If members of the Academy of Motion Picture Arts and Sciences enjoy a challenge, they need not to look any further than their first big task of the year: nominating for this year's already-anticipated Academy Awards ceremony. The reason? Never before had the movie industry seen such a diverse supply of endeavors at its disposal, especially in the last few months of 2000, when every other decent release in theaters was either highly nostalgic or incredibly original. Who could have ever foreseen, for example, a movie like "Cast Away" being released just within weeks of something like "Crouching Tiger, Hidden Dragon?"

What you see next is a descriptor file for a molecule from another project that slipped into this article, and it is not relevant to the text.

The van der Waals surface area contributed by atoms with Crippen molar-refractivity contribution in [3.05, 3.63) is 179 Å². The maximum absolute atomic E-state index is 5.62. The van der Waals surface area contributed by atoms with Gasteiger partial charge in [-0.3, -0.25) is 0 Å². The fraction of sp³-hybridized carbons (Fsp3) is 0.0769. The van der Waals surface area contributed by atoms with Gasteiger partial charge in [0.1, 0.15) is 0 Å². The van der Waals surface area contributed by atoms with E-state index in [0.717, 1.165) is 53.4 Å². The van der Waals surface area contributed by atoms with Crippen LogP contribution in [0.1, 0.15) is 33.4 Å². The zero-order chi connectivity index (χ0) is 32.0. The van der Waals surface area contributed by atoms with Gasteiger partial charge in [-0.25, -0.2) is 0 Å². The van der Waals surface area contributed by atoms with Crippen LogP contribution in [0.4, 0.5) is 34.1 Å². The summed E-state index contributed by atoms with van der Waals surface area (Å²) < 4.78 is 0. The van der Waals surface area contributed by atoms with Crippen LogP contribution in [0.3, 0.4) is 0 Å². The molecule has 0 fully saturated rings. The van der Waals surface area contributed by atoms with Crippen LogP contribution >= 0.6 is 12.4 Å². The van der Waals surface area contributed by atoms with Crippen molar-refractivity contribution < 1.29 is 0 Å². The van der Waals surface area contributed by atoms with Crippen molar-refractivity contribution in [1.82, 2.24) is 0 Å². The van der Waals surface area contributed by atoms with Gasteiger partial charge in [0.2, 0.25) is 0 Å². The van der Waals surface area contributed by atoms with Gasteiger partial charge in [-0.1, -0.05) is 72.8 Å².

If the 2000 movie industry had a face, chances are it would resemble something along the lines of Patrick Bateman's, the character who we all learned to despise (but vividly remember) in Mary Harron's "American Psycho." The sadistic creation of author Bret Easton Ellis, he is one of the most colorful incarnations of every human's fears, a man who so effortlessly charms and manipulates the audience that, by the time he is established as a cold-blooded killer, it leaves us feeling almost victimized. Screen personas in this vein would normally hop directly onto the wagon of crime without ever giving us guided tours of their warped hidden agendas. But here was someone who seemed to rewrite every rule that had been laid down before him, literally inviting us in to observe the downward spiral of his crumbling "mask of sanity." No other character in a movie this past year came close to his mesmerizing audacity (that is, if there is such a thing).